This post written by contributing writer Kris Bales of Weird, Unsocialized Homeschoolers.
I used to think we were really atypical homeschoolers as far as our schedule is concerned, but over the last few years more and more late-starting homeschooling families have spoken up and let me know that we’re not alone. Late-risers unite!
My children are 17, 13, and 11. Studies have shown that teens need more sleep than elementary-aged kids or adults and I love that homeschooling allows my teens to adopt a schedule that lets them focus on schoolwork when they’re at their mental peak for the day – which is not before noon.
I try to get up between 8:30 and 9:00 so that I have time to get my daily workout in before we get busy.
Sometimes I do my personal Bible study before waking the kids, but I’ve found that I really enjoy our Bible study time together more than I like studying on my own. I’ve discovered that as my children mature in their faith, they’re becoming pretty insightful beings and I love dissecting scripture during our family Bible study.
I wake the kids when I head to the shower between 10:00 and 10:30 so that they can start to become coherent and take care of whatever household responsibilities they may have for the day.
I try to work on laundry daily, so most mornings, after I’m ready to face the day, I fold the load that’s in the dryer from the day before and get a load started washing. I put that load in the dryer around lunch time, so that it’s ready to fold the next day. That helps keep the laundry manageable.
We start school no later than 11:30. First up is our family Bible study. We usually read a chapter a day unless it’s really long or really meaty. When we come across a chapter with lots of good stuff to discuss, we’ll break it into a couple of days. We discuss and journal our responses to the reading, pray together, and work on scripture memory.
Photo by Kris
Once our Bible study is complete, Brianna (17) goes off to begin her independent work. I read aloud to my younger two, then, they work independently while I start lunch prep.
Depending on how long it’s going to take to fix lunch, they may tackle math. Otherwise, they save it until the end of the day since it’s done on the computer and doesn’t require my help unless they need a concept explained. We’re usually ready to eat between noon and 1:00.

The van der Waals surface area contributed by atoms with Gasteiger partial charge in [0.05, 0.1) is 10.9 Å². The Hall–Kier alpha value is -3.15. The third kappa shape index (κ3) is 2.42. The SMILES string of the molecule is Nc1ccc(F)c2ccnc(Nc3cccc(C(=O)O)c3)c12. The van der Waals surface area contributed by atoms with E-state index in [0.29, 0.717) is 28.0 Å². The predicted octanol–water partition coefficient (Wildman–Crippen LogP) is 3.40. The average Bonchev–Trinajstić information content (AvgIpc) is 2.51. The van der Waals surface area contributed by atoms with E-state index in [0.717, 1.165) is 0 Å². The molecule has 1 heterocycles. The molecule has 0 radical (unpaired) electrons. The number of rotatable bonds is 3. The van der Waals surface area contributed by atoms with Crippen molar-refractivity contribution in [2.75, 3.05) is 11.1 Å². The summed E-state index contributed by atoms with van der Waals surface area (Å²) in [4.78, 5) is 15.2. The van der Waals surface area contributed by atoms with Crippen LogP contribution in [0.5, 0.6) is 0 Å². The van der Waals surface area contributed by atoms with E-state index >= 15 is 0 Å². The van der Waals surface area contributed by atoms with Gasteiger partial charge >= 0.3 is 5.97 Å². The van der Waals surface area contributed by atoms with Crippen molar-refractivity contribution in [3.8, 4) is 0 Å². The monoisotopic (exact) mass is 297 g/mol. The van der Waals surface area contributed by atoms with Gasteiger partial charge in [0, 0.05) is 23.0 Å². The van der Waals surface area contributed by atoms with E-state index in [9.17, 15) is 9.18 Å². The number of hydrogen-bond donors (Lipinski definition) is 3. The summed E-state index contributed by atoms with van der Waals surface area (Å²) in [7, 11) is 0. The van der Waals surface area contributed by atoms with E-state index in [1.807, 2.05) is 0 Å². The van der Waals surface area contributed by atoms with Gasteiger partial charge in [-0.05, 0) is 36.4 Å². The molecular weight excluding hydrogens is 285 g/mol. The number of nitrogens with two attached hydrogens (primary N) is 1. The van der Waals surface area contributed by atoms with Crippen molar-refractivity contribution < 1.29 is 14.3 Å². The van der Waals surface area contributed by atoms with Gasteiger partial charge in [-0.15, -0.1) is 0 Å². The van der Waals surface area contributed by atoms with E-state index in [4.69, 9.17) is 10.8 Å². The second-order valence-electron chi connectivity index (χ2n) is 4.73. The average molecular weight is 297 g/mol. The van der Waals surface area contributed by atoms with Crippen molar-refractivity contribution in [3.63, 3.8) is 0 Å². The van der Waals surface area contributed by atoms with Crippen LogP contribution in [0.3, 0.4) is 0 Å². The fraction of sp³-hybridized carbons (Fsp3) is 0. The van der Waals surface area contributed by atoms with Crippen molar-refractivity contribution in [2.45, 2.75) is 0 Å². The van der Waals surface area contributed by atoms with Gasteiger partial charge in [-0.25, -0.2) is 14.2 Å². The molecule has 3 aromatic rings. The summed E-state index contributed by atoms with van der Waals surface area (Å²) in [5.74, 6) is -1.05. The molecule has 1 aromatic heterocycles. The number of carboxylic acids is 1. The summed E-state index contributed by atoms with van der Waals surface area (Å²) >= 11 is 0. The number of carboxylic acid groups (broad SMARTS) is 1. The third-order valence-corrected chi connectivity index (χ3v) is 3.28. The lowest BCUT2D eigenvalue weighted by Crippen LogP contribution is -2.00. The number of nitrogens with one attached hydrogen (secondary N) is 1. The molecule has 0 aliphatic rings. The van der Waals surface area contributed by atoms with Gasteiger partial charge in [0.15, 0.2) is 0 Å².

We take a fairly long lunch. It’s my time to check my email and social media accounts and read blogs. The kids watch TV, play video games, get online, talk to friends, or play outside.
We resume school by 1:30 or 2:00, which is when we do the bulk of our schoolwork. The younger kids are using Trail Guide to Learning. That means that in the afternoon, they’re either doing history or science (alternating days), copywork or dictation, and hands-on projects.
We supplement Trail Guide with All About Spelling because Josh (13) has dyslexia and needs more explicit spelling instruction than Trail Guide provides. We also use WriteShop, even though Trail Guide includes writing assignments, for the same reason, though we do try to incorporate the writing topics from Trail Guide in with the WriteShop lessons as much as possible.
Photo by Kris
The younger kids and I usually spend about two hours after lunch on group subjects. Then, the kids do silent reading and math on their own. Josh also does daily dyslexia therapy games and weekly online tutoring with Lexercise.
Brianna works independently throughout the day. She’s currently following her interests with history by doing an in-depth study of World War II, using the Uncle Eric books and Bluestocking guides as our spine.
Like the younger two, she uses Teaching Textbooks for math and WriteShop for writing. She’s using Real Kids 4 Science Chemistry Level 2 science. You can find out more about how we’re using each of these products on our curriculum page, if you’re curious.
The kids are usually finished with everything they need my help with by 3:30 or 4:00 and they’re done for the day by 4:30 or 5:00. This leaves me plenty of time to get dinner started around 5:00.
Bedtimes for my late-rising crew range from 11:00-12:00, youngest to oldest in 30 minute increments.
Sometimes I wish that were earlier, because it’s hard for me to sleep before everyone is in bed for the night and the older I get the more I find I’m ready for bed at a decent hour. Generally speaking, though, it works for us.
A look back:
Does your family have an atypical schedule? In what ways does the flexibility of homeschooling allow you to meet your family’s unique needs?